I am not saying that you should quit your job. But I am saying that all of us should depend entirely upon the Lord in every way as we seek to be involved in his mission.

There is one other point that I want to highlight today. In verses 11 through 14 Jesus describes how his disciples should relate to others as they fulfill his mission. What he tells them is not at all what most Christians have come to expect. In essence, he tells them to look for good people who are open to the message of the kingdom of God. If they receive that message, well and good. But if they do not receive the good news, the disciples are not to waste time with them. In fact, Jesus says that if people will not listen to them, they should “shake the dust off their feet,” when they leave. It was a custom for Jews to shake the dust off their feet as they left Gentile towns. It was a symbol for them that the Gentiles had rejected God, and that they (the Jews) had nothing more to do with them.

We don’t typically think of this attitude when we think about being involved in the mission of Jesus. But as we have already seen in our study of Matthew, Jesus did not come in order to be popular, or to make a lot of friends. His message offended many people, and he expected that to happen. He is sending his disciples with the same message, and it only makes sense to assume that the message will offend others as well. We should take care never to be unnecessarily offensive by how we behave or by how we go about the mission of Jesus. But if the message of Jesus is not received, that is not our problem. Our job is to participate in the mission of Jesus; the results are up to Jesus, not us.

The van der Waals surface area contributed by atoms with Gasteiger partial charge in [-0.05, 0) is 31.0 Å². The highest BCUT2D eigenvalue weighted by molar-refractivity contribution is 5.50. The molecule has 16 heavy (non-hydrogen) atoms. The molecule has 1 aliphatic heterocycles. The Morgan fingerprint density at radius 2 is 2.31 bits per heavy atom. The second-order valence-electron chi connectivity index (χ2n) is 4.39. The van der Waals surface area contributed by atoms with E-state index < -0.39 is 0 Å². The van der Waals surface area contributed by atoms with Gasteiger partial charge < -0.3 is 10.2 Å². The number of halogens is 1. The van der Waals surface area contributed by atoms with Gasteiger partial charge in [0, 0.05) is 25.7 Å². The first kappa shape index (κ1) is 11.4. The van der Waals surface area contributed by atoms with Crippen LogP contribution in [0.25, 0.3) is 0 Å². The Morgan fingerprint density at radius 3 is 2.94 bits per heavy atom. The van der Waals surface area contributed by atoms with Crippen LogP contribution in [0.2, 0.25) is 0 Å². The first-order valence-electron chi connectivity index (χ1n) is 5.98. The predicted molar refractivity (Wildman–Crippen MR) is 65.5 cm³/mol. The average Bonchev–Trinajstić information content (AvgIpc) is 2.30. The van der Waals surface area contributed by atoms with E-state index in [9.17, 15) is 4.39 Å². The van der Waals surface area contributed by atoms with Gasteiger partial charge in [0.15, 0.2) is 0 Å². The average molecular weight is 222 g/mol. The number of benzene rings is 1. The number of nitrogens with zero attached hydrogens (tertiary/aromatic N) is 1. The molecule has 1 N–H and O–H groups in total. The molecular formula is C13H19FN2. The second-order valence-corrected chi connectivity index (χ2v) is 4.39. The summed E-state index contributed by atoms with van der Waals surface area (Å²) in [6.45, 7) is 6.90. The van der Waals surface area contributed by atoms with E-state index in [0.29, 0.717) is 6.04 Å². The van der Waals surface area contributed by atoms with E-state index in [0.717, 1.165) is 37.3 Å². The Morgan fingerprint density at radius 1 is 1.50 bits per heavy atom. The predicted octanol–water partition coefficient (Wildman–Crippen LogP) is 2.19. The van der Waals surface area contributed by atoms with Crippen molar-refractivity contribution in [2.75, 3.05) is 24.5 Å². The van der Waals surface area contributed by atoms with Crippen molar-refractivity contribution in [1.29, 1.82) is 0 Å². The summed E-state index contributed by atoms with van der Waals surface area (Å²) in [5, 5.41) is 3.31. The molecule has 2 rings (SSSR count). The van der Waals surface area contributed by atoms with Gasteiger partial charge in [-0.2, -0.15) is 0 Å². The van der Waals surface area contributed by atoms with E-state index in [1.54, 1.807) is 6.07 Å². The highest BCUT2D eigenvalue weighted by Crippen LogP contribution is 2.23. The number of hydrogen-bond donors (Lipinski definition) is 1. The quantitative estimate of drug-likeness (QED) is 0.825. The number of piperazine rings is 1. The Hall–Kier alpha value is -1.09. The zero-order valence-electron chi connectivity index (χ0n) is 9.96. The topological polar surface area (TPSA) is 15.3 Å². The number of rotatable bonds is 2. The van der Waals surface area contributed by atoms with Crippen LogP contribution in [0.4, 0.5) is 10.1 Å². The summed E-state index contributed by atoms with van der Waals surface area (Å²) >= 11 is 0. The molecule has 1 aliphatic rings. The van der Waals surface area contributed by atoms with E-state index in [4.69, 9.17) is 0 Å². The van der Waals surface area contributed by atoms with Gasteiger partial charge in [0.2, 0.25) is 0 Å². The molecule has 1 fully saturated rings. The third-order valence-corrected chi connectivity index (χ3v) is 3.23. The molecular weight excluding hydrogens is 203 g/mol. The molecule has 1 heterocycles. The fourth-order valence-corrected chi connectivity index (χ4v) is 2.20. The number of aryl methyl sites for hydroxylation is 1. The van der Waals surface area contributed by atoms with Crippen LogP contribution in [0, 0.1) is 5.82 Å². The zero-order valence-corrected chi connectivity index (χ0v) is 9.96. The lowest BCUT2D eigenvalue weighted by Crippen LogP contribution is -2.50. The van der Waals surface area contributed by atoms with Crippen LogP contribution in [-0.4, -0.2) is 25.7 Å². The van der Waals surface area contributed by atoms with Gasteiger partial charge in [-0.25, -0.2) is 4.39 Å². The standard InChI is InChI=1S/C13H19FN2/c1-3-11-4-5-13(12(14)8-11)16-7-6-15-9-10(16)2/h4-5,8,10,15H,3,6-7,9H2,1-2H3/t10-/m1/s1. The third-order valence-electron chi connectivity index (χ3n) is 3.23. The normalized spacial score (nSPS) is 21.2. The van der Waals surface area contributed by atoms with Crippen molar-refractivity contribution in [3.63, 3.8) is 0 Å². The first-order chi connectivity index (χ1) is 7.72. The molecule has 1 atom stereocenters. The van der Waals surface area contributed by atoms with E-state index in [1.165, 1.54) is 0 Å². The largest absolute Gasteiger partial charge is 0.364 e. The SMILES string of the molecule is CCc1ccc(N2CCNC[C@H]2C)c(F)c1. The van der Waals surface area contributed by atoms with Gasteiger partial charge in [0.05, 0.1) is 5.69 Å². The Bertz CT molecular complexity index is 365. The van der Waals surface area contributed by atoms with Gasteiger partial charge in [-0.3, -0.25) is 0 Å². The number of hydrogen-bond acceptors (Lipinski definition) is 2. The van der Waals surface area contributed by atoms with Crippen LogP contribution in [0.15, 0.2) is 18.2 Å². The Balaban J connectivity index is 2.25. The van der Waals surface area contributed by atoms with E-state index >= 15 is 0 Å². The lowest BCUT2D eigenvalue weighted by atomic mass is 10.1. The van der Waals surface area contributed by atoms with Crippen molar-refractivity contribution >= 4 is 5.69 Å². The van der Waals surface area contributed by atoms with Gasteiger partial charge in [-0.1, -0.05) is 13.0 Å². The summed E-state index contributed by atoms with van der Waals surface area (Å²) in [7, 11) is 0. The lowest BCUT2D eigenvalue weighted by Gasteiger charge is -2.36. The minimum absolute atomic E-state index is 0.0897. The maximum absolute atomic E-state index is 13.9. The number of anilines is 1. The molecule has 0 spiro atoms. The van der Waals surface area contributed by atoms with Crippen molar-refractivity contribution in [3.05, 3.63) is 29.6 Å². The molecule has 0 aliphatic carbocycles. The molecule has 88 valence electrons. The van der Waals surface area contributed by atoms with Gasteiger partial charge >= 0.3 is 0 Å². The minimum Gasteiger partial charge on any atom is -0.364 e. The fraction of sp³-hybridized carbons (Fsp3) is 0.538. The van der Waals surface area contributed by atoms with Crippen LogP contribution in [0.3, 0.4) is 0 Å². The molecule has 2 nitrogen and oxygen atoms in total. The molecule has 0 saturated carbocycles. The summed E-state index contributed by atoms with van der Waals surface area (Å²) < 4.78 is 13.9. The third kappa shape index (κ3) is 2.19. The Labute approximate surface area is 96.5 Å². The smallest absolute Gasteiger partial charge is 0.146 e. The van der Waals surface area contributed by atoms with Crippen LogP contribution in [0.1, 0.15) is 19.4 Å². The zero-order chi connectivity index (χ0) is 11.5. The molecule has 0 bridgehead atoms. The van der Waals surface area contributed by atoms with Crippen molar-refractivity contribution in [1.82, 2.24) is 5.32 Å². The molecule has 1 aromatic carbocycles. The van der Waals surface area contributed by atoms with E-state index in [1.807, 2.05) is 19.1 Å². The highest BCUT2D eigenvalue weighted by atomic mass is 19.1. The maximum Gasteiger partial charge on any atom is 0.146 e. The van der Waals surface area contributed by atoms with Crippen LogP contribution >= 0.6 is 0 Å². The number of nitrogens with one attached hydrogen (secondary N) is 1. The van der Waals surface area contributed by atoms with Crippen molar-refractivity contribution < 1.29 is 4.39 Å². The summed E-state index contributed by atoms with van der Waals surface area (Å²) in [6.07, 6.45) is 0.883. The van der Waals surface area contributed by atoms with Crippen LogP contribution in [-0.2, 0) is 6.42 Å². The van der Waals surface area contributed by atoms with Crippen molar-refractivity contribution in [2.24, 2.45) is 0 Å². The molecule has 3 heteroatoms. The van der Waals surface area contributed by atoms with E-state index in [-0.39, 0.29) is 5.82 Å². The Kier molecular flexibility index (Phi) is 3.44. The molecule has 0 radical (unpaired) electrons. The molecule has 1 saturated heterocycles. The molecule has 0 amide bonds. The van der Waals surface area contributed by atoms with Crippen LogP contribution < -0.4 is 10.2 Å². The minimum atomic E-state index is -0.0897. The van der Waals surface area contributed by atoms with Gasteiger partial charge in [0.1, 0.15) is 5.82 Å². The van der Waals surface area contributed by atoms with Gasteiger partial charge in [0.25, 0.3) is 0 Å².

So what is the Lord saying to you today? Have you fully engaged in the mission of Jesus? Have you surrendered your willingness to him? Do you need to learn to trust more? Is the Holy Spirit encouraging you today to rely upon Jesus truly and fully in everything? Do you need to be reminded today that the message of the kingdom of God is sometimes offensive, and not everyone will receive it?

Let the Holy Spirit speak to you now.